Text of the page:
Analysis of poems
- A Morte De Lindóia
- A Resignação
- A Uma Senhora
- A Uma Senhora Que O Autor Conheceu No Rio De Janeiro Viu Depois Na Europa
- A Una Señora Natural De Rio De Janeiro, Donde A La Sazón Se Hallaba El Autor
- Ao Marquês De Pombal I
- Ao Marquês De Pombal Ii
- Muerte De Lindoya
- À Nau Serpente
José Basílio da Gama was a Brazilian-born Portuguese poet and member of the Society of Jesus, famous for the epic poem O Uraguai. He wrote under pen name Termindo Sipílio. He is patron of the 4th chair of the Brazilian Academy of Letters.
José Basílio da Gama was born in 1740, in the city of São José do Rio das Mortes (whose name was later changed to Tiradentes), in Minas Gerais, to Manuel da Costa Villas-Boas and Quitéria Inácia da Gama. Jose Basilio da Gama was an important Brazilian poet of the Colonial Period (1500-1822). He completed his Jesuit novitiate in 1759, the same year the order was expelled from Brazil. Leaving Brazil for Rome, he pursued education in Italy and Portugal, where he was influenced by Italian neoclas-sicism. When he returned to Brazil in 1767, he was sent by the Inquisition to Portugal to face possible deportation to Angola. He received a pardon by composing a wedding poem for the daughter of a local minister, the marques de Pombal.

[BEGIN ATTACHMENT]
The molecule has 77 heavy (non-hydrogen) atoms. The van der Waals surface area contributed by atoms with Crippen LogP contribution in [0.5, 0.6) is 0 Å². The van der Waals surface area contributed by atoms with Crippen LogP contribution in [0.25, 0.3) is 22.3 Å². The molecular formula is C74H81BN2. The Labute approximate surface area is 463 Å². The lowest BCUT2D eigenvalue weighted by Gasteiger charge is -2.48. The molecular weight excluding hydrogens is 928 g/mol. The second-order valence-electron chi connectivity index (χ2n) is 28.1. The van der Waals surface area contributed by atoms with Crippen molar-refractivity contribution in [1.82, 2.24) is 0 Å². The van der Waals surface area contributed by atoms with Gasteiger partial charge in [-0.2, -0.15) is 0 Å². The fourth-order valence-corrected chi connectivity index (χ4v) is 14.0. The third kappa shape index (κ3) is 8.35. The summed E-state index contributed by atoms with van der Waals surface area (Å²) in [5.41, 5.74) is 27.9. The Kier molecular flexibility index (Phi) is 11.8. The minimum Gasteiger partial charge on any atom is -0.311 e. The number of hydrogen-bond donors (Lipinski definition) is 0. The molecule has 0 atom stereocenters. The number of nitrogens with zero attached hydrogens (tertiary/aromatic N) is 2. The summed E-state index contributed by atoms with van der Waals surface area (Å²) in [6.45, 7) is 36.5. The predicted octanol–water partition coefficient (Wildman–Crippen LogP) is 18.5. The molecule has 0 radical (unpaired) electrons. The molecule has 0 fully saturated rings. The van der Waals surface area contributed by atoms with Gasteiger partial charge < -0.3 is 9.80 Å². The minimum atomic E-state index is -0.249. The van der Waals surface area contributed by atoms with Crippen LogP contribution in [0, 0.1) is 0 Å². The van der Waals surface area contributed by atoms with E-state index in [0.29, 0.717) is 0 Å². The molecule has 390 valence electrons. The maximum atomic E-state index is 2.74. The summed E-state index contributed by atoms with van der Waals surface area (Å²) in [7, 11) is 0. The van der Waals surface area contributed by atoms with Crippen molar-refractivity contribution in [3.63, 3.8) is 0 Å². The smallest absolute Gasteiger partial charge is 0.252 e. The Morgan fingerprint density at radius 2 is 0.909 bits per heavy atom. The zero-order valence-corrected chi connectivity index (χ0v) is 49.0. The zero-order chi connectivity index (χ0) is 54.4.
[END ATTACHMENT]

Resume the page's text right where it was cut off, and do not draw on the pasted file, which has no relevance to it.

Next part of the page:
He is best known for his masterpiece epic poem, O Uraguai, an account of the Portuguese-Spanish war against the Jesuit-controlled reservation Indians of the Uruguay River basin. Through this narrative poem composed in blank verse, Gama expresses sentiment against the conquerors, a sentiment he also expressed earlier in a sonnet dedicated to the Peruvian Tupac Amaru. In O Uraguai, Gama also shows appreciation for the natural Brazilian environment and presents an idealistic view of Indian life and customs. The poem is a forerunner of the romantic nationalism that later developed in 19th-century Brazilian literature.
Jose Basilio da Gama belonged to a group of Brazilian writers known as the Arcadians. These writers also included Claudio Manuel da Costa (1729-89) and Tomas Antonio Gonzaga (1744-1810), among others. The Arcadians are remembered for their lyric and epic poems and were highly involved in the “Minas Conspiracy” (“Con-jura^ao Mineira”), a liberation movement to free Brazil from Portuguese rule. Gama, along with several other Brazilian poets (including Gonzaga, who wrote the pastoral love poem Marilia de Dirceu, and Friar Jose de Santa Ritta Durao, who wrote the epic Caramuru, or Sea Dragon, celebrating the discovery of Bahia), also joined a writers’ academy in the mining town of Minas Gerais in Brazil. This academy and its poets were responsible for introducing to Brazil many new ideas that had arisen in France, some of them revolutionary, and for influencing the work of future writers such as Jose Gon^alves de Magalhaes (1811-82) and Antonio Gon^alves Dias (1823-64).
During his last years, Basílio lived happily, becoming a member of the Sciences Academy of Lisbon. He died July 31, 1795, in Portugal.